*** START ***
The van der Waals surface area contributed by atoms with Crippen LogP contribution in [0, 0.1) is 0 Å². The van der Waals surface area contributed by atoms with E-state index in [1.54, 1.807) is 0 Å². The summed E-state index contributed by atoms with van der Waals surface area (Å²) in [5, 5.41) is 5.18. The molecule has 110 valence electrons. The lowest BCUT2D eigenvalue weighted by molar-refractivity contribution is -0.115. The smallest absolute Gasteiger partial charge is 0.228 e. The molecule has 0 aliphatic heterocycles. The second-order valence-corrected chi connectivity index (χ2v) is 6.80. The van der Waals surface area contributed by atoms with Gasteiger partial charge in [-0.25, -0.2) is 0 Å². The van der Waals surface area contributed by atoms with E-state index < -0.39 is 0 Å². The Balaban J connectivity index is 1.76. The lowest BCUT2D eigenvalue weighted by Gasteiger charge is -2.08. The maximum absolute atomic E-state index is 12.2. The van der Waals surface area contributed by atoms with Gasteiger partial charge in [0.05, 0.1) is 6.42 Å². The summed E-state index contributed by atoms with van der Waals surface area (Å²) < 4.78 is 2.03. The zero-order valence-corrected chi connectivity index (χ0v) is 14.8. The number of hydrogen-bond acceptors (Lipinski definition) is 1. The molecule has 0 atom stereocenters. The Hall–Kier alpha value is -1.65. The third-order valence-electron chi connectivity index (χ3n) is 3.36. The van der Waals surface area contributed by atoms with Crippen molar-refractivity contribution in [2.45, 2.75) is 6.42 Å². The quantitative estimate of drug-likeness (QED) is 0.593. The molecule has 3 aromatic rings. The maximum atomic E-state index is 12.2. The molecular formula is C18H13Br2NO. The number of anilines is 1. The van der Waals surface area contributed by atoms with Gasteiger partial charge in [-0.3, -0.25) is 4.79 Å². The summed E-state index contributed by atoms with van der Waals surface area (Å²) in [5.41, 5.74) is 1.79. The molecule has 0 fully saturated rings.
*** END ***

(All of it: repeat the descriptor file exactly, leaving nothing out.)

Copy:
The van der Waals surface area contributed by atoms with Crippen LogP contribution in [0, 0.1) is 0 Å². The van der Waals surface area contributed by atoms with E-state index in [1.54, 1.807) is 0 Å². The summed E-state index contributed by atoms with van der Waals surface area (Å²) in [5, 5.41) is 5.18. The molecule has 110 valence electrons. The lowest BCUT2D eigenvalue weighted by molar-refractivity contribution is -0.115. The smallest absolute Gasteiger partial charge is 0.228 e. The molecule has 0 aliphatic heterocycles. The second-order valence-corrected chi connectivity index (χ2v) is 6.80. The van der Waals surface area contributed by atoms with Gasteiger partial charge in [-0.25, -0.2) is 0 Å². The van der Waals surface area contributed by atoms with E-state index < -0.39 is 0 Å². The Balaban J connectivity index is 1.76. The lowest BCUT2D eigenvalue weighted by Gasteiger charge is -2.08. The maximum absolute atomic E-state index is 12.2. The van der Waals surface area contributed by atoms with Gasteiger partial charge in [0.05, 0.1) is 6.42 Å². The summed E-state index contributed by atoms with van der Waals surface area (Å²) < 4.78 is 2.03. The zero-order valence-corrected chi connectivity index (χ0v) is 14.8. The number of hydrogen-bond acceptors (Lipinski definition) is 1. The molecule has 0 atom stereocenters. The Hall–Kier alpha value is -1.65. The third-order valence-electron chi connectivity index (χ3n) is 3.36. The van der Waals surface area contributed by atoms with Crippen molar-refractivity contribution in [2.45, 2.75) is 6.42 Å². The quantitative estimate of drug-likeness (QED) is 0.593. The molecule has 3 aromatic rings. The maximum atomic E-state index is 12.2. The molecular formula is C18H13Br2NO. The number of anilines is 1. The van der Waals surface area contributed by atoms with Gasteiger partial charge in [-0.3, -0.25) is 4.79 Å². The summed E-state index contributed by atoms with van der Waals surface area (Å²) in [5.41, 5.74) is 1.79. The molecule has 0 fully saturated rings.